This a traveling punch. I will add a couple of large ice block to the punch bowl when I finish constructing the punch at the party. However, I don’t anticipate having the luxury of letting the punch sit with the ice and dilute down before partygoers are dipping in, thus I am adding some ice at this stage for dilution. Add ice (approximately 2 cups of ice cubes), stir and then refrigerate until it’s party time.
Step 8: Bubbles
Pour the punch mix into a gorgeous cut-glass punch bowl. Add 2 bottles of sparkling wine. Mix gently. Add two large ice blocks. Stir and enjoy the MBA1 Regent’s Punch.
You may be adequately inebriated by this time if you have been playing the Ole0-Saccharum drinking game. If so, I suggest you bookmark this page so you can come back when you want to make this punch. And you should definitely make this punch someday.
1Mike Bushey is Awesome. Congratulations and Happy Birthday to Awesome Mike Bushey.
I’ve been thinking about what this blog might look like for over a year now. I can recall my peeps at my previous job (Hello peeps!) encouraging me and providing input on blog names last Christmas (2009). I think I have an idea about how I want to start off. Being new to this field, I obviously need to continue my intensive research. I have no pretense that I have anything to teach. This is all about my learning and providing a narrative of that process. I trust that you will only read the content if it provides you with some level of entertainment. So don’t judge my crude writing and elementary methodology.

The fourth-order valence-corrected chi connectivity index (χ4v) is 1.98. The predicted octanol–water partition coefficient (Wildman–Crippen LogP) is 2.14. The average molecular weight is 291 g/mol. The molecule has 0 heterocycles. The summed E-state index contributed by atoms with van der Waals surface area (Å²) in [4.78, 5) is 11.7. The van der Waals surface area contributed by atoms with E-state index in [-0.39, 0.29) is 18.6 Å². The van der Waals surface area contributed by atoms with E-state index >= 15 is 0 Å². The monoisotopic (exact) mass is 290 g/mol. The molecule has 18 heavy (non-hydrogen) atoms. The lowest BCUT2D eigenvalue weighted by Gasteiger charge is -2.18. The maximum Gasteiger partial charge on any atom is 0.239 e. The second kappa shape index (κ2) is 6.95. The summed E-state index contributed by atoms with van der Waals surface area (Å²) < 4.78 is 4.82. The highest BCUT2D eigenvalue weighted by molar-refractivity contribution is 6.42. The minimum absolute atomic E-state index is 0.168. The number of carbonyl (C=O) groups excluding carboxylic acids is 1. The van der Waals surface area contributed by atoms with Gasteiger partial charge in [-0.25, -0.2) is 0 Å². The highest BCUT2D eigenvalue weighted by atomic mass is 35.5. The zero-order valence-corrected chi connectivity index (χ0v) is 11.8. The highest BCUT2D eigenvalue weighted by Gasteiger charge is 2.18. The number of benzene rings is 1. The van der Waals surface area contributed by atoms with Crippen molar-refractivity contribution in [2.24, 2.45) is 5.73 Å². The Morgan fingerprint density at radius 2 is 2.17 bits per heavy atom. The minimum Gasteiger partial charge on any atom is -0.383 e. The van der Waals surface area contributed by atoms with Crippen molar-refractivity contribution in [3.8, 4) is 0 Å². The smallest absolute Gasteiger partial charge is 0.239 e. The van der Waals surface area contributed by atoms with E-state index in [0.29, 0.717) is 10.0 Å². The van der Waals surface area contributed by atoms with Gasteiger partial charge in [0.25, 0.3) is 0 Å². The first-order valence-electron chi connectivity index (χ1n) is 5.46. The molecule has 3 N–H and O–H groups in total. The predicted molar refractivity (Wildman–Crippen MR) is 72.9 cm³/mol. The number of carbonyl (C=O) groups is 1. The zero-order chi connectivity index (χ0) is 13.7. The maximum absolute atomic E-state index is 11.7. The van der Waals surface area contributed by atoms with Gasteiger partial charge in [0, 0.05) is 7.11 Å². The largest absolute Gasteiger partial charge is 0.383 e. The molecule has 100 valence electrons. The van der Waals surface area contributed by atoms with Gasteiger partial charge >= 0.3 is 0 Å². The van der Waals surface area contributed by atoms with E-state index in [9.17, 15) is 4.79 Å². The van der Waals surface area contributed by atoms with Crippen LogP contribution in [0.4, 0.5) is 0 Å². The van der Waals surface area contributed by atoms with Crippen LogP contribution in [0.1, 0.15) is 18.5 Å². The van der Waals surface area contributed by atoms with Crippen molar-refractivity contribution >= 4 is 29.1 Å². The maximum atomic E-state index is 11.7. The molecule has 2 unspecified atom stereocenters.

As I was saying…research. As a scientist tasked with learning a new protocol or method, I would first dive in to some background/reference reading. As such, I will do something similar here. Hopefully by the end of my research I might be slightly more versed at mixology. Stay tuned for more on this.
But first, I want to talk about (and mix) the cocktail that sealed the fate of my new hobby….The Champs Elysees (CE). When I first mixed this drink, I used the recipe from Drinks by Vincent Gasnier. And I really, really enjoyed it. Since then, I have acquired a few more books and I see that the recipe differs depending on the source. So let’s try two variations:
CE (Drinks) Recipe:
1.0 oz Cognac (Hennessy)
0.5 oz Green Chartreuse
1.0 oz Lemon Juice
2 dashes Angostura Bitters
Shake, strain – cocktail or coupe
6 Jiggers Cognac (1.5 oz Hennessy)
2 Jiggers Yellow Chartreuse (0.5 oz)
2 Jiggers Lemon Juice (0.5 oz)
1 T Powdered Sugar (not sure here, so I went with 0.25 oz Simple Syrup)
1 dash Angostura Bitters (drop of bitters)
Though neither recipe called for it, I garnished both with a small lemon twist. They just seemed a little naked without a garnish.
The two are quite different drinks. Besides the significant difference in lemon juice volume, the Chartreuses are distinct in flavor profile and even proof, with Green coming in at 110 proof and Yellow at 80 proof. CE (Drinks) is much more tart and snappier with the Green. CE (TSBG) is mellower and sweeter, from the Yellow and added simple. I think I might like CE (TSBG) slightly better. As I made the decision to revisit the Champs Elysees for this post, I realized I can’t remember the last time I mixed this drink. It may have been two years ago when I mixed my first ‘real’ cocktail and was converted into a cocktail fan(atic).
I look forward to using both Green and Yellow Chartreuse in more cocktails. I wonder what favorite Chartreuse recipes others would recommend.